The Peach State prepares for a political frenzy as a pair of January runoffs determine the balance of the Senate—and the shape of the presidency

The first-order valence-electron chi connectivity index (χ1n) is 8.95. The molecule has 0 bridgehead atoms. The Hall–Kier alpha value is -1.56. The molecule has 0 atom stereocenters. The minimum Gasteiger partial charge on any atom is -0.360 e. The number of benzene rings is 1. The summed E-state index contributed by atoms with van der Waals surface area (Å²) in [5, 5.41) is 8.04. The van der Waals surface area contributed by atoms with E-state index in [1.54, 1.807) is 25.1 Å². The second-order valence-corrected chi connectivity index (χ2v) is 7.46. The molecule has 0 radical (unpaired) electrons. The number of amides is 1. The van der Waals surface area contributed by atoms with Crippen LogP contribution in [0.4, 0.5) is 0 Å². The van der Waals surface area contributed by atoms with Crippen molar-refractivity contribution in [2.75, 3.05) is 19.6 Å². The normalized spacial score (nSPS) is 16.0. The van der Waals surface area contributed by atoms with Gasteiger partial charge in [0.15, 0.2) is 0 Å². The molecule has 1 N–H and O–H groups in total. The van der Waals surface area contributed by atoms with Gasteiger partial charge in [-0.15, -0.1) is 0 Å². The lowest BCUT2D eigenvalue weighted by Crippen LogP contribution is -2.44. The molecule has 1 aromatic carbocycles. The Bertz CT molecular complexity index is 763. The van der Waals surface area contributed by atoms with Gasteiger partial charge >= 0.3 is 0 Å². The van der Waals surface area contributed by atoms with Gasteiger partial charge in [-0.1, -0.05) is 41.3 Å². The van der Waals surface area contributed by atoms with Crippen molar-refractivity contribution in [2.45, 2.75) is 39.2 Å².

in Managua Across Nicaragua, graffiti plastered houses, walls, and public buildings. The most prevalent campaign slogan everywhere was: "Daniel 5:25." Intended to be a simple instruction on how to vote, it literally meant, "Vote for Daniel Ortega, the 5th position on the ballot, on the 25th day of September." But Christians in Nicaragua saw a hidden meaning that only God, the author of humor, could orchestrate. For Daniel 5:25 in the Bible reads, "God has numbered the days of your reign and brought it to an end. You have been weighed on the scales and found wanting." Christians wondered if Daniel Ortega had unwittingly proclaimed the prophecy against his own rule. The church waited, hoping the prophecy would bring an end, not only to the economic and social destruction of Mr. Ortega's communist reign, but also an end to the oppression of the church. That was 1989. Under the communist Sandanistas, Nicaragua, once the bread basket of Central America and a net exporter of food, had become a food importer and had dropped to an economic level second only to that of Haiti in this hemisphere. It was a nation where communist spies were sent into churches to seek out anti-Sandinistas, a nation nearly devoid of foreign missionaries, and a country where the celebration of Christmas and Easter was outlawed by the communist government. Yet, for the first time in two generations there was guarded hope in the humid tropical air because Nicaragua had scheduled its first free election. Nicaraguans faced their second free national elections Oct. 20. International observers were there again to see that the elections went forward as planned, but in the run-up to the elections, an air of uncertainty-with incumbent President Violeta Chamorro stepping down and Mr. Ortega's entry into the race-remained. Even the most pessimistic political soothsayer did not predict the extent of Mr. Ortega's 1989 loss. He received less than 20 percent of the popular vote, a thunderous victory for Mrs. Chamorro and the 14-party UNO coalition. Mrs. Chamorro assumed leadership under tremendous pressures: a military controlled by Daniel Ortega's brother and inflation at 3,000 percent per year. Most of the middle class, including business owners, lawyers, dentists, doctors, and school teachers, had fled the country. Property had been confiscated from Contras, who opposed Mr. Ortega, and redistributed to pro-Sandinistas. Even her vice president, Virgilio Gordoy, referred to Mrs. Chamorro as a "housewife." But a newly formed Congress wrote and ratified a new national constitution and passed laws banning pornography and homosexuality. Mrs. Chamorro encouraged the church to play a vital part in the rebuilding of the nation's moral base. The minister of education discarded communist-inspired school books, replacing one million math, science, and reading textbooks with ones that had the Ten Commandments printed on the first page. Despite those accomplishments, many economic problems have remained unresolved. Even members of the UNO coalition have criticized Mrs. Chamorro's administration. "She has brought us peace and a new hope to Nicaragua," says current UNO vice presidential candidate Roberto Teran. "For that we are forever grateful. But, the problem is that President Chamorro has no vision for the future of Nicaragua." Mr. Teran, a successful businessman, is quick to point out the country still relies on foreign aid. Since 1990, the United States has sent $1.5 billion in aid to Nicaragua to help in the transition to democracy. "We have reached an economic plateau," says Mr. Teran. "The nation has bogged down in a quagmire of government bureaucracy and repressive taxes." Business taxes, the primary source of income to run the government since there is no property or income tax in Nicaragua, are so high that the black market is flourishing. Some estimates suggest that 60 percent of all Nicaraguan commerce and imports is done underground to avoid taxation. "There is no such thing as a 20- or 30-year loan in Nicaragua," says Mr. Teran. "It's because of a lack of vision. The only money available is at 36 percent per annum interest and then for only one or two years. We must offer farmers long-term funding that will restore Nicaragua's once rich agricultural economy." Mr. Teran's free-enterprise statements form some of the basic economic tenets of the new UNO. Six years ago the acronym stood for "Unidad Nacional Oposici¢n" (National United Opposition); this year it is simply the Spanish word for "one." UNO's presidential candidate, Alfredo Cesar Aguirre, describes his party's political position as "conservative, slightly right of center." The race for the presidency was a nip-and-tuck struggle. According to early polls, the Nicaraguan Foundation for Democracy and Development Party (NFDD) had a chance to gain the 45 percent of the vote necessary to win the election. (Under election rules, if no candidate receives 45 percent of the vote, there will be a run-off later in the month between the top two vote-getters.) NFDD's candidate, Arnoldo Alem n, former mayor of Managua, bases his political ideology on a liberal economic and social agenda and a hatred of the pro-communist Sandinistas.The portly, 51-year-old Mr. Alem n takes credit for the economic recovery that is transforming Nicaragua's capital city. Since the end of the civil war, the city of Managua has been undergoing major renovation. Streets are paved. Trees are planted. Bullet holes are plastered over. Homes that sold for $4,000 in 1989 are selling for $40,000 today. Mr. Alem n promised to resolve the controversial land confiscation issue, in part, by asking the United States for $600 million to pay off all the property claimants. Meanwhile, Mr. Ortega, who has lived in his Managua home isolated behind fortress walls, barbed wire, and gun towers, also campaigned for the presidency. His chances of success were considered even smaller than in 1989 because the Sandinistas have splintered into two main factions. Mr. Ortega heads up the Orthodox Sandinistas, while Sergio Ramirez, Mr. Ortega's former vice-presidential candidate, leads the Reformed Sandinista Party. A smaller faction led by former Comandante Eden Pastora also vied for the presidency. Mrs. Chamorro, although not running for reelection, pledged an "absolutely crystal clear" electoral process. The United States pledged $3.5 million to assist with the systematic registration of all citizens. Throughout the country there are long lines to register-and fewer than a third of the 1.8 million eligible voters have officially done so. Both UNO/96 and the NFDD hoped to squeeze out victories in the first round. The citizens of Nicaragua hope the election will represent the first step in their struggle to escape their country's economic squeeze.